Turkish Prime Minister Recep Tayyip Erdogan has been set loose by his fellow members of the Justice and Development Party (AK Parti). Instead of talking about the protests in Gezi Park (Istanbul) and the accompanying police violence, he has declared a war of words on two other enemies: the Egyptian military and Israel.
When Egyptian general Abdul Fattah Al-Sisi removed Morsi from power, Erdogan immediately defended the deposed president Mohammed Morsi. The new de facto ruler, Al-Sisi, was, said Erdogan, an anti-democratic, ruthless dictator. A predator, if you will.
Morsi should immediately be restored to power. After all, he had won the elections. In Erdogan’s view of democracy, which boils down to majoritism, nothing else matters.
No, not the 22 million signatures collected by Morsi’s opponents calling on him to resign or the fact that attacks on Christians and their churches were on the rise from the very moment the Muslim Brothers came to power. Increasingly, more Coptic girls were – and still are – kidnapped, raped and forced to convert to Islam. After that horrendous ordeal they were (and again: are) forced to marry a Muslim, who makes sure they will never see their real, Christian family again.
Erdogan did not and does not care about any of that. He cares only – or so he says – about Morsi and his “democratic victory” and legitimacy.
Although that makes for a nice sounding excuse, this observer understands that Erdogan does not support Morsi because of anything related to the principles of democracy, but because Morsi and he share the same ideals. Both men are die hard Islamists who want to force their religious views on others. They believe that the state should serve as the hand of God (or Allah in this particular case) and have zero tolerance for critics. After all, they are doing Allah’s work. Opponents must be the devil’s henchmen, which is why it is perfectly fine to ostracize, intimidate and persecute them.
Not only do the two men share the same religious and domestic political views, they also agree with each other on Israel and Jews in general. That the Muslim Brotherhood hates Israel cannot possibly come as a surprise to anyone – it’s almost their raison d’etre. For decades, however, Turkey and Israel were close allies.
Sadly, that relationship deteriorated when the AK Parti came to power. Several years ago, Erdogan made headlines when he stormed out of a meeting with Israeli President Shimon Peres at the World Economic Forum in Davos. The Islamic world responded with great joy: finally, a Muslim leader had the guts to humiliate Israel, live on TV.
The rest of the world, however, held its breath. Was this the real Erdogan? He had pretended to adhere to a “good neighbor” or “friends with everybody” foreign policy philosophy. Was that just a gimmick? A lie, so that Europe and the United States would support his bid for power? Was his real face that of an authoritarian, anti-Israel fundamentalist?
Well, yesterday Erdogan answered that question in the affirmative. During a speech to supporters on Tuesday, he said the following: “Who is behind this? Israel. We have evidence!”
He went on to explain that an “intellectual from France” had a meeting with the Turkish justice minister in 2011. During that meeting, the intellectual supposedly said that “the Muslim brotherhood will not be in power even if they win the elections. Because democracy is not the ballot box.”
Erdogan: “Now the West starts to say democracy is not the ballot box or not only the box, but we know that the ballot box is the people’s will. This is what has been implemented in Egypt.”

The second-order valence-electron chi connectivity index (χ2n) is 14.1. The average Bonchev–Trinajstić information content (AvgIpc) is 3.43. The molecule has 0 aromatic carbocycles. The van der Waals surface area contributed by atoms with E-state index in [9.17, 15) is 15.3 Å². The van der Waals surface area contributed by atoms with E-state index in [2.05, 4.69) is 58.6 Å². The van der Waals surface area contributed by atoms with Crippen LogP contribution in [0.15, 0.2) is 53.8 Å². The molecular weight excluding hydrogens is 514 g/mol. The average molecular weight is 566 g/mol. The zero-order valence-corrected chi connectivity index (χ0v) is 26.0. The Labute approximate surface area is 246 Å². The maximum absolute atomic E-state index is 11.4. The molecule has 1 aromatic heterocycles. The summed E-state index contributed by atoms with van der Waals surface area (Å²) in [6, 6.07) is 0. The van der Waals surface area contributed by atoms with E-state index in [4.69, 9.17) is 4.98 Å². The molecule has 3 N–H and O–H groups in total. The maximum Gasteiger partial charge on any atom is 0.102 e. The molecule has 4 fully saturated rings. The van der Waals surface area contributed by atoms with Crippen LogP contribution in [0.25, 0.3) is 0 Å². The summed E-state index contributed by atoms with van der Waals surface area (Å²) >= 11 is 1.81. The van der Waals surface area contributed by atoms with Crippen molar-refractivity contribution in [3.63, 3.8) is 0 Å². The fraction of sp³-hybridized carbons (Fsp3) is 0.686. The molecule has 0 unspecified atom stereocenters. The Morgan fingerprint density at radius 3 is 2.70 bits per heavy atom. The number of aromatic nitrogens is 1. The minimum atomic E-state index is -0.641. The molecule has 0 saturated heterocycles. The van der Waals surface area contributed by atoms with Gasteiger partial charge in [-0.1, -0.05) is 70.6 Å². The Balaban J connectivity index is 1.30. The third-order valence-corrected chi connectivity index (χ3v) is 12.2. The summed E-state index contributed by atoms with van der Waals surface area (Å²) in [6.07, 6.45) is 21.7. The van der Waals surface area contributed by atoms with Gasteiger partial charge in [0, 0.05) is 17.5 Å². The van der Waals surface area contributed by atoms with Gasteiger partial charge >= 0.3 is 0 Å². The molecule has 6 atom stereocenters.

Now, this does not quite explain why Israel would be involved in the Egyptian civil unrest, does it? A French intellectual says something, two years later the Egyptian military stages a coup … how does that prove that Israel is involved in any of it?
The prime minister has a solution for that rather obvious logical problem: the French intellectual is a Jew. See! That’s the connection right there! How else could the Jewish Frenchman have known about this? The Israeli government must have included him in their plans.
Is is laughable and grotesque, but it’s sadly also Turkey’s official policy towards Israel and Jews in general. As the Jerusalem Post points out, Erdogan not only walked out on Shimon Peres, but earlier also blamed an “interest rate lobby” (read: Jews) for masterminding the famous Gezi Park protests, likened Zionism to fascism and – to top it off – continuously accuses Israel of “waging a campaign of genocide” against the Palestinians. Anti-semitism has become a vital part of Turkey’s official foreign policy.
Remarkably, on the same day that Erdogan accused Israel of staging the Egyptian coup, a former Muslim Brotherhood official (Gamal Nasser) said the following about General Al-Sisi: “I was surprised to learn, from the Algerian Al-Watan newspaper, that Al-Sisi is of Jewish origin. His mother is called Mulaika Titani, and her brother was a member of the Jewish Haganah organization. Thus, we see that this man, by any standard, is implementing a Zionist plan to divide Egypt.”
These words could have been spoken by Erdogan himself. He would, at the very least, agree with their sentiment and conspiratorial tone.
And so, the Muslim Brotherhood and Erdogan are once again fully aligned with each other. They not only want to Islamize their countries, but have also poured an Islamist sauce on The Protocols of the Elders of Zion and revived it; Israel is behind every problem in the Middle East, and each and every single critic of the Islamists is a closet-Zionist.
If the Muslim Brothers and Erdogan were not capable of inflicting so much damage on the region and the rest of the world, we could laugh at these silly theories. As it is the West cannot afford itself that luxury. Erdogan and Morsi’s henchmen have to be stopped.
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